A must-have CD for an outstanding price
Veggiechiliqueen | 08/04/2001
(5 out of 5 stars)
"I first read about Daniel Taylor on the SchollSociety messageboards and Amazon.com and I was intrigued. A Canadian countertenor with a voice comparable to Andreas Scholl's? ...I couldn't resist. I took it along on a three-hour bus ride to Tadoussac, Québec.
As the mournful opening strains of Erbarme Dich commenced, the haunting, sweeping violins and viol carried me along the winding roads through the mountains. The sky was overcast, and as I heard Taylor's voice for the first time the sun came out. I was in Heaven; beautiful vistas of mountains on one side, jagged cliffs plunging into the St. Laurent on the other and Daniel Taylor's voice in my ears. Erbarme Dich is deep, passionate, and so achingly beautiful. I am an avid lover of Bach but it was the first time I had heard anything from St. Matthew's Passion. I was more familiar with many of the other Dowland songs: Time Stands Still, Come Again, Flow My Tears, and I Saw My Lady Weep, all of which are present on Andreas Scholl's "English Folksongs and Lute Songs."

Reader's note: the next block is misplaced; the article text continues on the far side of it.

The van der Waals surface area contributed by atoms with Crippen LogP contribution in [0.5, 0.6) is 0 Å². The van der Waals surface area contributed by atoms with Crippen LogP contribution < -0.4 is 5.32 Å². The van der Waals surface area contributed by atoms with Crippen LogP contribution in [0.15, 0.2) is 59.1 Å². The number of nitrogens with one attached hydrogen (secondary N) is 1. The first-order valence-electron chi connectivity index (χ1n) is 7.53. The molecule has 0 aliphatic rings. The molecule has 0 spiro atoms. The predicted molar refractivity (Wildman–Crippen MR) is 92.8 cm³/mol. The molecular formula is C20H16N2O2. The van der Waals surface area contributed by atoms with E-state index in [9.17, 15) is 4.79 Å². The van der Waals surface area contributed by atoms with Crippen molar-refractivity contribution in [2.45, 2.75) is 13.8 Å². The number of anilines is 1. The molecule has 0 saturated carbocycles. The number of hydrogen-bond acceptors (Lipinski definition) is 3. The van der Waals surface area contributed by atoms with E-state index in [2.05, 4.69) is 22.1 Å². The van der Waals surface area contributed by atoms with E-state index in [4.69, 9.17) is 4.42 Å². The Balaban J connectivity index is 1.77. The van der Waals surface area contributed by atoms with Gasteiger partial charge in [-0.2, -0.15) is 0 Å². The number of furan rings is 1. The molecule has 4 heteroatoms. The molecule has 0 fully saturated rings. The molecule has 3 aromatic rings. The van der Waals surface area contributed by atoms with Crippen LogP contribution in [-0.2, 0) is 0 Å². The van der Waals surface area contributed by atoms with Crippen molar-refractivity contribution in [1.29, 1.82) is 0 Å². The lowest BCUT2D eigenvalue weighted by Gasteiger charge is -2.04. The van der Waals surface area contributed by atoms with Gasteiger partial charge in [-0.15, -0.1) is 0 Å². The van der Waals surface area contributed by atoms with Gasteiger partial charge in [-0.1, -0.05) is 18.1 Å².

Daniel Taylor's voice is exquisite. Haunting. Ethereal. A creamy, lush, pure sound, more feminine than Scholl's tone, reminiscent of brilliant Japanese countertenor Yoshikazu Mera. As with Scholl, the effect sounds effortless and angelic. "Daniel Taylor: Portrait" is an excellent introduction to an amazing talent. Ten stars."
Impeccable singing - stylistically and technically
Emiko Bellocq | Paris, France | 07/19/2002
(5 out of 5 stars)
"Although I mostly agree with the above reviewers, I do have a different opinion about Easter Oratorio, BWV 249/8. The speed of this aria may be on the fast side, but Dan is neither careless nor too rush. One should have a close look at the text itself as this is NOT a rhetorical dacapo aria from the Baroque opera. The text starts with the following phrase: "Saget, saget mir geschwinde" (Tell, tell me quickly). Then it continue to ask where one can find Jesus and declare his/her desire to be embraced by Him. It is appropriate to be in a slight haste to convey the urgent nature of the ardent desire. As for "full-on luscious" nonsense, all I can say is Baroque repertoire is NOT a Wagnerian opera. Highly romanticized singing style has no place here. The phrasing, diction, voice colour (Stimmfaerbungand), and vibrato should be carefully chosen so that one can clearly communicate the composers' intention and message. If one wants to adhere to the musicological correctness, there should not be much vibrato for music before ~1800.There is no week point in this sampler CD. It is impeccable all way through - stylistically and technically. If one wants to proceed from here, Dan's complete discography is available on the net. Just run a search with a keyword "daniel+taylor+discography" with Google."